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Facebook refines MAU/DAU calculations

By Dan Pearson

Tue 18 Oct 2011 8:17am GMT / 4:17am EDT / 1:17am PDT

Change in registration method sees over 50% wiped from some games' figures

Facebook has altered the methods it uses to calculate the figures for both monthly and daily active users for apps by discounting users who land on an app without logging in, more than halving the reported figures for some major games.

The changes don't mark any difference in actual traffic to the apps, but do reflect active users more accurately. Some games have been hit hard by the changes, however. Zynga's Adventure World's MAU plummeted by 58 per cent from 39.4 million to 16.4 million.

Nonetheless, Zynga still holds four of the top five games by MAU, as rated by, with Cityville in first, followed by EA's Sims Social, then Zynga's Texas Hold 'em Poker, Farmville and Empires and Allies.


Cityville MAU: Courtesy of AppData.

Before the changes, Cityville was reporting DAU of 13.5 million. Since, that has dropped to 12 million. MAU has dropped from around 76 million to just over 55 million. The Sims Social dropped from around 65 million MAU to about 42 million and from 9.5 million to just over 8.5 million DAU.

The shift is particularly poorly timed for Zynga, which is readying an IPO for the NASDAQ stock exchange. A sudden drop in audience figures is unlikely to impress potential investors.

It's not the first time that the company has refined its reporting methods. In August, 2010 users who merely 'liked' an App were discounted from figures, reducing them significantly.

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Neil Young Programmer, Rebellion Developments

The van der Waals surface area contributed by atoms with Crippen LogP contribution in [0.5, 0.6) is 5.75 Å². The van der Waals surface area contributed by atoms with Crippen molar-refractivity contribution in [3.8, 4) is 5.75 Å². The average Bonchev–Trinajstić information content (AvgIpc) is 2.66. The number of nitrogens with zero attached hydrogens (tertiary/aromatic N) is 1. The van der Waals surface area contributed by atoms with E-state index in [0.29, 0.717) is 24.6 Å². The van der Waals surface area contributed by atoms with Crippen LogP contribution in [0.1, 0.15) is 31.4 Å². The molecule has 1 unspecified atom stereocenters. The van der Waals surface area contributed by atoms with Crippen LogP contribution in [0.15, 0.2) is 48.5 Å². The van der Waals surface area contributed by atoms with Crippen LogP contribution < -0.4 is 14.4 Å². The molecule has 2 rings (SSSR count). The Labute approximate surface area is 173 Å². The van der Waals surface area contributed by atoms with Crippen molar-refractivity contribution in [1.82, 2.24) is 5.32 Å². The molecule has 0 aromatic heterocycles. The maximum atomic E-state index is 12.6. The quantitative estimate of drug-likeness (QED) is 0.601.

356 486 1.4
seems pretty weird this was included in the first place - it'd be like EA claiming a "sale" of FIFA every time someone looked at the box in a shop?

Posted:5 years ago

This should have been done for apps from the start and has long been a dirty little secret for social games developers. Simply clicking on an advert for a game = 1DAU and 1MAU irrespective of app installation which is why some of the newer and most heavily advertised games like Adventure World are seeing 50%+ falls. Hard-core social games developers have also suffered disproportionately along with games with those huge lists of permissions required for installation.
However, given that the change has no impact on revenues for these companies, it also accentuates how effective many of these companies (in particular the hard-core devs) are at monetising their actual active user bases.

Posted:5 years ago


Alex Peel Producer, Jagex Games Studio

1 0 0.0
Heh, at least studios the world over will suddenly be smashing their ARPU targets... ;)

Posted:5 years ago


John Ozimek Director, Chomp Ltd

6 0 0.0
Excellent point Nick - it will be interesting to see if this re-shapes the top 25 games and publishers - I'd like to think that this will give a boost to some of the smaller guys who rely a lot less on advertising to grow the player base.

Definitely not the timing Zynga would have wanted though ;-)

Posted:5 years ago


Thiago Attianesi Creative Director, Fan Studios

59 2 0.0
So better... I hope this helps creators make better games. Zynga Zynga be careful.

Posted:5 years ago


Paul Hampson Senior Software Engineer BigWorld, Wargaming.Net

3 0 0.0
That's a hilariously misleading graphic. It's now my new sample image for "distorting information graphically".

Posted:5 years ago


Wesley Paisley Chief Technical Officer, Third and Five Games, Inc.

5 0 0.0
@Paul: I also agree with you Paul, that is a misleading graphic. It makes it seems like a total fail when in fact it is only a medium loss -- the numbers are still high.

Posted:5 years ago


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